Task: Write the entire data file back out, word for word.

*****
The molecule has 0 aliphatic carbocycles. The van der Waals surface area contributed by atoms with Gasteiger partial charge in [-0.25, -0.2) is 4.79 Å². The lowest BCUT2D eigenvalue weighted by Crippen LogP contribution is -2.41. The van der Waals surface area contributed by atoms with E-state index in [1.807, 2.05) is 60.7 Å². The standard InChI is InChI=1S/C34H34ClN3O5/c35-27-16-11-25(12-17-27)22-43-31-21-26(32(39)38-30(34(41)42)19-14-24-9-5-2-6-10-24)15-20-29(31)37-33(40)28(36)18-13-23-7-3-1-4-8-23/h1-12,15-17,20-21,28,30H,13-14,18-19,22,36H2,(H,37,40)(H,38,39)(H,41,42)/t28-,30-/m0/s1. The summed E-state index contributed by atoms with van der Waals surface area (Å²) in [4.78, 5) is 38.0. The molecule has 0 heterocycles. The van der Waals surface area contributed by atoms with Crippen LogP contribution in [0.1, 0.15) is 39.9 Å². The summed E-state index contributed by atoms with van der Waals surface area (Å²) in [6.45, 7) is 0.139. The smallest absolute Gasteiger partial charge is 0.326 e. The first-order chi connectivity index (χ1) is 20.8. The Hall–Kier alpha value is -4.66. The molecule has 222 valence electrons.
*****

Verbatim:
The molecule has 0 aliphatic carbocycles. The van der Waals surface area contributed by atoms with Gasteiger partial charge in [-0.25, -0.2) is 4.79 Å². The lowest BCUT2D eigenvalue weighted by Crippen LogP contribution is -2.41. The van der Waals surface area contributed by atoms with E-state index in [1.807, 2.05) is 60.7 Å². The standard InChI is InChI=1S/C34H34ClN3O5/c35-27-16-11-25(12-17-27)22-43-31-21-26(32(39)38-30(34(41)42)19-14-24-9-5-2-6-10-24)15-20-29(31)37-33(40)28(36)18-13-23-7-3-1-4-8-23/h1-12,15-17,20-21,28,30H,13-14,18-19,22,36H2,(H,37,40)(H,38,39)(H,41,42)/t28-,30-/m0/s1. The summed E-state index contributed by atoms with van der Waals surface area (Å²) in [4.78, 5) is 38.0. The molecule has 0 heterocycles. The van der Waals surface area contributed by atoms with Crippen LogP contribution in [0.1, 0.15) is 39.9 Å². The summed E-state index contributed by atoms with van der Waals surface area (Å²) in [6.45, 7) is 0.139. The smallest absolute Gasteiger partial charge is 0.326 e. The first-order chi connectivity index (χ1) is 20.8. The Hall–Kier alpha value is -4.66. The molecule has 222 valence electrons.